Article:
VICTORY: Rebel News wins court case on restrictive publication ban

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Great news! On Wednesday, Rebel News had our day in court regarding the publication ban that a B.C. father was recently sentenced to six months in prison for breaching, while speaking out against the medical transitioning of his child without his consent — and we got a win!

Justice Michael Tammen, who was set to rule on the matter, granted the order that we sought, to have the courts commit to transparency regarding the publication bans involved in this case.

The restrictive bans and orders at one point became so invasive that the father, C.D., was forbidden from referring to his biologically female child as “she.”

They also raised real concerns about freedom of press. Most notably so because the court filed some of these bans in secret. Yet, even though the details of such bans were hidden from the eyes of the public, press included, the fact that they were in effect meant that Canadian journalists who breached them, even unintentionally, could be found in contempt of court.

In court, opposing counsel Claire Hunter, acting for the child A.B., acknowledged that Rebel News was not the only publication to express confusion on how to legally inform the public about this story of great public interest. Yet, Rebel News was the only media outlet to take up legal action to do something about it.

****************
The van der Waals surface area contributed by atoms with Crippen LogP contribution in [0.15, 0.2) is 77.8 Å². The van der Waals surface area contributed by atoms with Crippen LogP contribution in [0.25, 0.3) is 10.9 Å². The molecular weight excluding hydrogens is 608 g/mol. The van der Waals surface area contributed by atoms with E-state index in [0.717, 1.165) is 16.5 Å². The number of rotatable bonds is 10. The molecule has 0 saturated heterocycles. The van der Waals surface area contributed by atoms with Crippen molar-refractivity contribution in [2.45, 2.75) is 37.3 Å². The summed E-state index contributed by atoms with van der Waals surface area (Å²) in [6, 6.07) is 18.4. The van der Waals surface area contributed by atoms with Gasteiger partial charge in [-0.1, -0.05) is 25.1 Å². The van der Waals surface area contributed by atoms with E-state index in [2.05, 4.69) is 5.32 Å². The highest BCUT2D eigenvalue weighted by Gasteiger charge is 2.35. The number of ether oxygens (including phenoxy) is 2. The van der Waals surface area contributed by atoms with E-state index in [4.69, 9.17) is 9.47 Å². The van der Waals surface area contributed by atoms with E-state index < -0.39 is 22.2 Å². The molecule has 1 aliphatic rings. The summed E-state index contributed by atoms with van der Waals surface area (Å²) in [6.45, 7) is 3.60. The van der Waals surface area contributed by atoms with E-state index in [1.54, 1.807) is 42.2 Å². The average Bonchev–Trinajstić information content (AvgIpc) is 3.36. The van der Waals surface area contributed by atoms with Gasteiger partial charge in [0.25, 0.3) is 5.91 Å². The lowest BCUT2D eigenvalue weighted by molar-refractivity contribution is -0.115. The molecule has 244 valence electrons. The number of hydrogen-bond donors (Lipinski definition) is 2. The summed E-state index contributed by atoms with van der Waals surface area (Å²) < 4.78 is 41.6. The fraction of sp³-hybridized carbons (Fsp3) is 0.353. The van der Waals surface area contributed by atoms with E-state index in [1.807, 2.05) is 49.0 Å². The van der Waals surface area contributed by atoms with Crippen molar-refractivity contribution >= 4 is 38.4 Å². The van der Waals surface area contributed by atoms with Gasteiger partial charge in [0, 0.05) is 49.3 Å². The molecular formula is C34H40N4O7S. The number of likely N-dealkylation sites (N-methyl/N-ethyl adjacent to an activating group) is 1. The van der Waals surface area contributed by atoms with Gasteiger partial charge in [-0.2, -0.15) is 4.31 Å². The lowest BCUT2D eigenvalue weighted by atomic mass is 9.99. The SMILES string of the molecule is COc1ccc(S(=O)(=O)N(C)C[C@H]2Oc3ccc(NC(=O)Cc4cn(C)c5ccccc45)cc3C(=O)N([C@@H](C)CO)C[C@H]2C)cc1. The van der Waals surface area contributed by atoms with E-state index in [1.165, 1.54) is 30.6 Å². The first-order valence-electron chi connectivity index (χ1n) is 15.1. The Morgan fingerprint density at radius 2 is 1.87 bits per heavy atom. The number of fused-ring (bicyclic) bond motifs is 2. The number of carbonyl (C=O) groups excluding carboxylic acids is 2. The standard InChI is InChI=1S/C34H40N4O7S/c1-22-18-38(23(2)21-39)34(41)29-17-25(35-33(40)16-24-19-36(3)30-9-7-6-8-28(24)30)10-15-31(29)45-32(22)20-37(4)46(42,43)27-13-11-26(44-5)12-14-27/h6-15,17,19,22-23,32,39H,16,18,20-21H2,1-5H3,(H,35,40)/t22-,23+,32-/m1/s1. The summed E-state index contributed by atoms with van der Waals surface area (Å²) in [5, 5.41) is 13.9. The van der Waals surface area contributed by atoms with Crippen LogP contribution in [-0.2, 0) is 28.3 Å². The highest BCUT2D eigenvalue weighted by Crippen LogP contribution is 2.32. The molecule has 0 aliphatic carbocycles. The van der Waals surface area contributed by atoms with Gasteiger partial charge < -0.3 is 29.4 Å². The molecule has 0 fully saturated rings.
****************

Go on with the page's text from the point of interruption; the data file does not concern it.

“It was a win for Rebel News, and it was also a win for the open courts process, for the transparency for the courts,” said Kyle Bienvenu, a prestigious lawyer we hired for our case.

Perhaps that is why even Justice Tammen himself commended Rebel News’ efforts to bring this matter to the court’s attention.

Click to watch the full report that shows our initial reaction to the win and what this means for freedom of the press in Canada.

We are so happy to celebrate this win for you, and also want to invite you to help us with the out of pocket expenses we still have left. To cover the legal bill for this fight, please donate what you can at

We knew challenging any part of these bans was a David and Goliath-type fight, but chose to bear the burden for all Canadian press, and the public in doing so.

Although we didn’t get everything we initially set out to achieve, after two months of intense negotiations and new things being brought to light, the fact that Canadian media can report more freely on this case is a huge win.

We are proud to have created a new precedent for transparency in the courts for cases like this, and thankful for all who supported us in doing so.

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